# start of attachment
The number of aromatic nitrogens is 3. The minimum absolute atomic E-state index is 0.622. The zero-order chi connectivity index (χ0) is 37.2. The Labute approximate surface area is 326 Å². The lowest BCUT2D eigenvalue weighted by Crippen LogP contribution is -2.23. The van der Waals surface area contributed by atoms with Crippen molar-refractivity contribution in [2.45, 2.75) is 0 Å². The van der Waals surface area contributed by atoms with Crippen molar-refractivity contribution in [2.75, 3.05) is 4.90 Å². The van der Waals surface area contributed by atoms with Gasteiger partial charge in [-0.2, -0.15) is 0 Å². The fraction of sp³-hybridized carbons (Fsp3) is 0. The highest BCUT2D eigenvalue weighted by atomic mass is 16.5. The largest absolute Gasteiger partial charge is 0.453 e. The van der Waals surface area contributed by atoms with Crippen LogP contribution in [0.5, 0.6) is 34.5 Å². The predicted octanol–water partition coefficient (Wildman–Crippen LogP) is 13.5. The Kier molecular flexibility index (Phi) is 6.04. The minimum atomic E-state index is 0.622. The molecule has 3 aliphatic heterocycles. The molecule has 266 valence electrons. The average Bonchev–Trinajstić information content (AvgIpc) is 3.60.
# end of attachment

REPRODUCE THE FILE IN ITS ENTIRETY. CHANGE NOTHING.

The number of aromatic nitrogens is 3. The minimum absolute atomic E-state index is 0.622. The zero-order chi connectivity index (χ0) is 37.2. The Labute approximate surface area is 326 Å². The lowest BCUT2D eigenvalue weighted by Crippen LogP contribution is -2.23. The van der Waals surface area contributed by atoms with Crippen molar-refractivity contribution in [2.45, 2.75) is 0 Å². The van der Waals surface area contributed by atoms with Crippen molar-refractivity contribution in [2.75, 3.05) is 4.90 Å². The van der Waals surface area contributed by atoms with Gasteiger partial charge in [-0.2, -0.15) is 0 Å². The fraction of sp³-hybridized carbons (Fsp3) is 0. The highest BCUT2D eigenvalue weighted by atomic mass is 16.5. The largest absolute Gasteiger partial charge is 0.453 e. The van der Waals surface area contributed by atoms with Crippen LogP contribution in [0.5, 0.6) is 34.5 Å². The predicted octanol–water partition coefficient (Wildman–Crippen LogP) is 13.5. The Kier molecular flexibility index (Phi) is 6.04. The minimum atomic E-state index is 0.622. The molecule has 3 aliphatic heterocycles. The molecule has 266 valence electrons. The average Bonchev–Trinajstić information content (AvgIpc) is 3.60.